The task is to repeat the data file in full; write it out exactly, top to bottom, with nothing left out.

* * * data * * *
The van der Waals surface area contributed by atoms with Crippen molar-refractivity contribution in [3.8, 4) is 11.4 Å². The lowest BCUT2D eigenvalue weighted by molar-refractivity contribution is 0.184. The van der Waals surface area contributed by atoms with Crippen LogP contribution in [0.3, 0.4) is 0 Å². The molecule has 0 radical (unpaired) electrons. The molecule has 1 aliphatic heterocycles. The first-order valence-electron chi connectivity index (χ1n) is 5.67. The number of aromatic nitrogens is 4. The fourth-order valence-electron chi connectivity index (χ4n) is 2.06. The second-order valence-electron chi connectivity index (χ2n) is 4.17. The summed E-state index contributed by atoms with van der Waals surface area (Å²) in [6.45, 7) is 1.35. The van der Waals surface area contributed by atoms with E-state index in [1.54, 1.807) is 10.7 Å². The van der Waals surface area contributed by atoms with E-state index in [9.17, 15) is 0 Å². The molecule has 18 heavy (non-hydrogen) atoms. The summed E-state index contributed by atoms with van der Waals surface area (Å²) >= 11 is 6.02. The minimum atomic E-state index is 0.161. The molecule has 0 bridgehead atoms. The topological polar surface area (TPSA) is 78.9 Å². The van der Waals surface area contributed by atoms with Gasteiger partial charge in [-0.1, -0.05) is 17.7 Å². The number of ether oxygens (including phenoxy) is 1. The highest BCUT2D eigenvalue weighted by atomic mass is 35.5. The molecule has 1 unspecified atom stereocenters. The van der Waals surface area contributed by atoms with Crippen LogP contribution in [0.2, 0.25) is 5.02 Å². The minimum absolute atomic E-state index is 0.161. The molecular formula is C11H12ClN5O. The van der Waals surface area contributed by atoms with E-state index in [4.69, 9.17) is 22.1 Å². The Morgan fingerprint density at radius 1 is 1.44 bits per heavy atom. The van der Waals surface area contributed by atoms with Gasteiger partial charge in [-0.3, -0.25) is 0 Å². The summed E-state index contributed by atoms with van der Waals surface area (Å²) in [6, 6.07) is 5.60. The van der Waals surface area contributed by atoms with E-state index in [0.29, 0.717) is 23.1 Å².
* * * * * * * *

The van der Waals surface area contributed by atoms with Crippen molar-refractivity contribution in [3.8, 4) is 11.4 Å². The lowest BCUT2D eigenvalue weighted by molar-refractivity contribution is 0.184. The van der Waals surface area contributed by atoms with Crippen LogP contribution in [0.3, 0.4) is 0 Å². The molecule has 0 radical (unpaired) electrons. The molecule has 1 aliphatic heterocycles. The first-order valence-electron chi connectivity index (χ1n) is 5.67. The number of aromatic nitrogens is 4. The fourth-order valence-electron chi connectivity index (χ4n) is 2.06. The second-order valence-electron chi connectivity index (χ2n) is 4.17. The summed E-state index contributed by atoms with van der Waals surface area (Å²) in [6.45, 7) is 1.35. The van der Waals surface area contributed by atoms with E-state index in [1.54, 1.807) is 10.7 Å². The van der Waals surface area contributed by atoms with E-state index in [9.17, 15) is 0 Å². The molecule has 18 heavy (non-hydrogen) atoms. The summed E-state index contributed by atoms with van der Waals surface area (Å²) >= 11 is 6.02. The minimum atomic E-state index is 0.161. The molecule has 0 bridgehead atoms. The topological polar surface area (TPSA) is 78.9 Å². The van der Waals surface area contributed by atoms with Gasteiger partial charge in [-0.1, -0.05) is 17.7 Å². The number of ether oxygens (including phenoxy) is 1. The highest BCUT2D eigenvalue weighted by atomic mass is 35.5. The molecule has 1 unspecified atom stereocenters. The van der Waals surface area contributed by atoms with Crippen LogP contribution in [0.2, 0.25) is 5.02 Å². The minimum absolute atomic E-state index is 0.161. The molecular formula is C11H12ClN5O. The van der Waals surface area contributed by atoms with E-state index in [4.69, 9.17) is 22.1 Å². The Morgan fingerprint density at radius 1 is 1.44 bits per heavy atom. The van der Waals surface area contributed by atoms with Gasteiger partial charge in [-0.3, -0.25) is 0 Å². The summed E-state index contributed by atoms with van der Waals surface area (Å²) in [6, 6.07) is 5.60. The van der Waals surface area contributed by atoms with E-state index in [0.29, 0.717) is 23.1 Å².